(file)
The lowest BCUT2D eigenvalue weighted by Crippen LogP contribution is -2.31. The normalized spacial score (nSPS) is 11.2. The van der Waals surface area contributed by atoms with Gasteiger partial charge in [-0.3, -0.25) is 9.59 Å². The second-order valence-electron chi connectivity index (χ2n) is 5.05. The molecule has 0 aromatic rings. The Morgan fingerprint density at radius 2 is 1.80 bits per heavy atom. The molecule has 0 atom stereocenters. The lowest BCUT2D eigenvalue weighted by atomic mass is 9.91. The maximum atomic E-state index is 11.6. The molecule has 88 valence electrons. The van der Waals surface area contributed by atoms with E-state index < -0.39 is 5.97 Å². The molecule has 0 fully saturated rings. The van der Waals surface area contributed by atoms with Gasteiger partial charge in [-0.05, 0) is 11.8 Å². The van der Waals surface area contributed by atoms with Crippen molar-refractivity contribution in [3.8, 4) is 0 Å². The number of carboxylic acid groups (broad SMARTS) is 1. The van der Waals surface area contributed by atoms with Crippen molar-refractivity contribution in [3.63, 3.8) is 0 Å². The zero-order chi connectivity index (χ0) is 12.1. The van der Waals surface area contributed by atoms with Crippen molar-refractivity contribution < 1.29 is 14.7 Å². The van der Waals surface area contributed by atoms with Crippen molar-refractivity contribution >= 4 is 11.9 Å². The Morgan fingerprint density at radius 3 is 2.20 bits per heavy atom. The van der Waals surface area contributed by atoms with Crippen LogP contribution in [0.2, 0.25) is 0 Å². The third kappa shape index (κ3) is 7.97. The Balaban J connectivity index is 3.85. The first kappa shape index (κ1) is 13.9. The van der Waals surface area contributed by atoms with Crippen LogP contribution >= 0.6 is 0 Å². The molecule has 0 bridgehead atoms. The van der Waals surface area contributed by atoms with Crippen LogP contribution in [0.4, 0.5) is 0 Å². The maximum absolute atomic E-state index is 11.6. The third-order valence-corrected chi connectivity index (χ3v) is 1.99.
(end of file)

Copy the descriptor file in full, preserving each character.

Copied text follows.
The lowest BCUT2D eigenvalue weighted by Crippen LogP contribution is -2.31. The normalized spacial score (nSPS) is 11.2. The van der Waals surface area contributed by atoms with Gasteiger partial charge in [-0.3, -0.25) is 9.59 Å². The second-order valence-electron chi connectivity index (χ2n) is 5.05. The molecule has 0 aromatic rings. The Morgan fingerprint density at radius 2 is 1.80 bits per heavy atom. The molecule has 0 atom stereocenters. The lowest BCUT2D eigenvalue weighted by atomic mass is 9.91. The maximum atomic E-state index is 11.6. The molecule has 88 valence electrons. The van der Waals surface area contributed by atoms with E-state index < -0.39 is 5.97 Å². The molecule has 0 fully saturated rings. The van der Waals surface area contributed by atoms with Gasteiger partial charge in [-0.05, 0) is 11.8 Å². The van der Waals surface area contributed by atoms with Crippen molar-refractivity contribution in [3.8, 4) is 0 Å². The number of carboxylic acid groups (broad SMARTS) is 1. The van der Waals surface area contributed by atoms with Crippen molar-refractivity contribution in [3.63, 3.8) is 0 Å². The zero-order chi connectivity index (χ0) is 12.1. The van der Waals surface area contributed by atoms with Crippen molar-refractivity contribution < 1.29 is 14.7 Å². The van der Waals surface area contributed by atoms with Crippen molar-refractivity contribution >= 4 is 11.9 Å². The Morgan fingerprint density at radius 3 is 2.20 bits per heavy atom. The van der Waals surface area contributed by atoms with Crippen LogP contribution in [0.2, 0.25) is 0 Å². The third kappa shape index (κ3) is 7.97. The Balaban J connectivity index is 3.85. The first kappa shape index (κ1) is 13.9. The van der Waals surface area contributed by atoms with Crippen LogP contribution >= 0.6 is 0 Å². The molecule has 0 bridgehead atoms. The van der Waals surface area contributed by atoms with Crippen LogP contribution in [0.4, 0.5) is 0 Å². The maximum absolute atomic E-state index is 11.6. The third-order valence-corrected chi connectivity index (χ3v) is 1.99.